Hammersmith Flyover Closed Until Early January
Survey reveals 'serious structural defect'
Major traffic disruption across West London is likely to continue after an inspection carried out by Transport for London (TfL) on the A4 Hammersmith Flyover has revealed a serious structural defect, which means that the flyover is currently closed and will remain so until at least early January.
Leon Daniels, TfL's Managing Director of Surface Transport Engineers and contractors from TfL, alongside external experts in structural engineering, have been assessing the flyover to establish what remedial action needs to be taken.
Engineers will continue to build a full picture of the condition of the complex bridge structure. Much of this work is taking place inside the structure itself and so may not be visible to passing motorists.
The flyover will remain closed until at least early January, but TfL is exploring all options to reopen it and ensure disruption is kept to a minimum.
Over the past two years, TfL has been carrying out detailed monitoring inside the flyover, which dates from the 1960s.
In particular, TfL engineers have been checking the condition of the internal cables which help to hold the spans of the unique concrete structure in place.
Until recently it was thought that the structure had a number of years before major repair work would need to be undertaken. Recent results from monitoring showed that repair work needed to be carried out earlier than anticipated.
However inspections identified further technical problems - meaning that TfL has decided to keep the flyover closed to undertake an even more detailed assessment of the complete structure.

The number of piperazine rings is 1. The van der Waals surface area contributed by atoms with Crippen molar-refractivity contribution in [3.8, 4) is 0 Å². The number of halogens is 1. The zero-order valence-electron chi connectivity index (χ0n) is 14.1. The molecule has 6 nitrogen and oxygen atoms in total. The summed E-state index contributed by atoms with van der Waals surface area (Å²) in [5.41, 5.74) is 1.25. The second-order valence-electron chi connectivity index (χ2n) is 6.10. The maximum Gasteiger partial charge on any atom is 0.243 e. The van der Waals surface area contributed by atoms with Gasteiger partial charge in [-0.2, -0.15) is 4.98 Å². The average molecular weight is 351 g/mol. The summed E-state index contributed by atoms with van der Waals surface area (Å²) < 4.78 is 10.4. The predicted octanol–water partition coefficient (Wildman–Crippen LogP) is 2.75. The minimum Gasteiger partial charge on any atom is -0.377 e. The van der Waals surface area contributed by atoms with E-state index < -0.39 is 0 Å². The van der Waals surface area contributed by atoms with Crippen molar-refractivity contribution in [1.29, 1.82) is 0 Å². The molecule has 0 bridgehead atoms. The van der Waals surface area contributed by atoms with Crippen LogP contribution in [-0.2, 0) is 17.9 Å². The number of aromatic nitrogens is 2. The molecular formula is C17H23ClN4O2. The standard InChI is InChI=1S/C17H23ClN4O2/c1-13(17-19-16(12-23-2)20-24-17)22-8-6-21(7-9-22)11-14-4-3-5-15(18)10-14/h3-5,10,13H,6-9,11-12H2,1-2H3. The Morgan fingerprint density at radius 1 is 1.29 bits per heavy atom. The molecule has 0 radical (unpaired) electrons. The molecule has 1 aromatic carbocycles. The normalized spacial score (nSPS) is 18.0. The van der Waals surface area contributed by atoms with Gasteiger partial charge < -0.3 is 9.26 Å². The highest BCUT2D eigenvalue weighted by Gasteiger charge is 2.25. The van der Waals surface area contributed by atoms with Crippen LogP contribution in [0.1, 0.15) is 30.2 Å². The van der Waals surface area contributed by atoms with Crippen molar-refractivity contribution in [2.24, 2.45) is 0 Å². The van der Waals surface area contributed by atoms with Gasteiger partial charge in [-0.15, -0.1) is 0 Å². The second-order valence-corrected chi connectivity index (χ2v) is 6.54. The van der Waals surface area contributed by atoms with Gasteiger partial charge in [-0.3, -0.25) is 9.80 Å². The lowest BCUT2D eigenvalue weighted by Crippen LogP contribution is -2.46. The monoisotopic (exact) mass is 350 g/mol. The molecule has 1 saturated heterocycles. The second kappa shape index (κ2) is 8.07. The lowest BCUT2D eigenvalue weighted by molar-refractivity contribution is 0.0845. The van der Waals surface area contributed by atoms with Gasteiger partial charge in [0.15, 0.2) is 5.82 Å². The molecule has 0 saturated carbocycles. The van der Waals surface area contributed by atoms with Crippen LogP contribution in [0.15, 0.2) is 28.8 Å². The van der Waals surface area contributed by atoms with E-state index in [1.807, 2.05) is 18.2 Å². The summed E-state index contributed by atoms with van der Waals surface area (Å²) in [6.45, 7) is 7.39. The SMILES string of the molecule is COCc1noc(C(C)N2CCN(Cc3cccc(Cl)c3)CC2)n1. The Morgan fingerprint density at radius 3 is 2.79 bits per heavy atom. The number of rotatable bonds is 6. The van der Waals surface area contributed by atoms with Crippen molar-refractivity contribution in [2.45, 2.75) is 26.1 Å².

Local traffic diversions are already in place, along with Variable Messaging Signs - including on Highways Agency roads - advising drivers to avoid the area.
Traffic signal plans are in place to reduce disruption and ease traffic flow and plans are in place to divert traffic from the M4 to other routes if necessary.
TfL is also working closely with the relevant local authorities.
Leon Daniels, TfL's Managing Director of Surface Transport, said: 'Our team have been working around the clock alongside world leading structural engineers to ensure we carry out a detailed assessment of the structure as soon as possible.
'I will shortly be going into the flyover myself so I can see firsthand the unique issues we face and be briefed by our expert engineers. Safety must be our top priority and we have not taken the decision to close the flyover lightly.
'We will be continuing to work day and night to complete our assessment and to set out our next steps. In the meantime the flyover will remain closed until at least early in the New Year and drivers are strongly advised to avoid the area if they can or allow more time for their journeys.
'I would like to apologise for the disruption, but please be assured we are doing all we can to reopen the flyover and to minimise the disruption the closure is causing.'
December 28, 2011